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Opinion: In Search Of Historical Parallels For China's Rise

Certain aspects of China today are without historical precedent, but some lessons do arise from Japan's and America's own imperial pasts, write historians Alexis Dudden and Jeffrey Wasserstrom.
Japanese troops enter Manchuria in 1933. Tokyo sent soldiers and settlers to Manchuria and exerted direct and indirect influence there. Japanese official publications treated Manchuria's people much in the same way as China's Xinhua News Agency now treats those of Xinjiang and Tibet. Source: Universal History Archive

Alexis Dudden teaches history at the University of Connecticut and is the author of Japan's Colonization of Korea and Troubled Apologies Among Japan, Korea, and the United States. Jeffrey Wasserstrom (@jwassers) teaches history at University of California, Irvine, and is the author of Eight Juxtapositions: China through Imperfect Analogies from Mark Twain to Manchukuo and coauthor of China in the 21st Century: What Everyone Needs to Know.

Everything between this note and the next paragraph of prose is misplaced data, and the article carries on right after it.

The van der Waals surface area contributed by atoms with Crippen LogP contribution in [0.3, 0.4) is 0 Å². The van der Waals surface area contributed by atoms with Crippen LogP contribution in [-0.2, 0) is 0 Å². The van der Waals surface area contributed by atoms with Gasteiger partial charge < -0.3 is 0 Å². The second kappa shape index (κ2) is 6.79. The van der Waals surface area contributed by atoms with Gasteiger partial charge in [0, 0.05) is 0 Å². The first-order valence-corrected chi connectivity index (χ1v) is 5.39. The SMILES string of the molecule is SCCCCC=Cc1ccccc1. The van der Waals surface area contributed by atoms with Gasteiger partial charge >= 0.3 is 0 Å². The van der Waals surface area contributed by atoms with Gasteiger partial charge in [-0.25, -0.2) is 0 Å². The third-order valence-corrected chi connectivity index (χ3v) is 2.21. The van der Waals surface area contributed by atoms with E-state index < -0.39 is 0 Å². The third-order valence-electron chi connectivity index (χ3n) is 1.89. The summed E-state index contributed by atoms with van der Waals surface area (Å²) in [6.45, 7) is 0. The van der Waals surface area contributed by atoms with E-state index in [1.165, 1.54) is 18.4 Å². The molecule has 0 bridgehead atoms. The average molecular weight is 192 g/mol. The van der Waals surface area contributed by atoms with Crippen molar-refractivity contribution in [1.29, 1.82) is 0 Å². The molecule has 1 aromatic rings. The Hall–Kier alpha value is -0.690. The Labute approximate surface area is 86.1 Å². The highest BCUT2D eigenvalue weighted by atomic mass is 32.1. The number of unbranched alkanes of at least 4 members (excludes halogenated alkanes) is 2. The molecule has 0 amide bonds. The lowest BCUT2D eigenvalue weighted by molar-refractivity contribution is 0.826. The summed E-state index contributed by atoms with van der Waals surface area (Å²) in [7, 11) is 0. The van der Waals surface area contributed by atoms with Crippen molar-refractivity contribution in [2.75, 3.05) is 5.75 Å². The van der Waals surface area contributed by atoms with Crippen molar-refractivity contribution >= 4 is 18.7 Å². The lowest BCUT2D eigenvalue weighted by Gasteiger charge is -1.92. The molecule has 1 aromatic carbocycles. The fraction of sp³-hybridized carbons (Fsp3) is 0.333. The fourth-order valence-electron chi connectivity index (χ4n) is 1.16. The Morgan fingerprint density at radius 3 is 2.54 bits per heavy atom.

History can be helpful in making sense of what the Chinese Communist Party is doing within and beyond the borders of the People's Republic of China. But when it comes to understanding today's China, history is an imperfect guide. Neat parallels with the past aren't possible. Certain aspects

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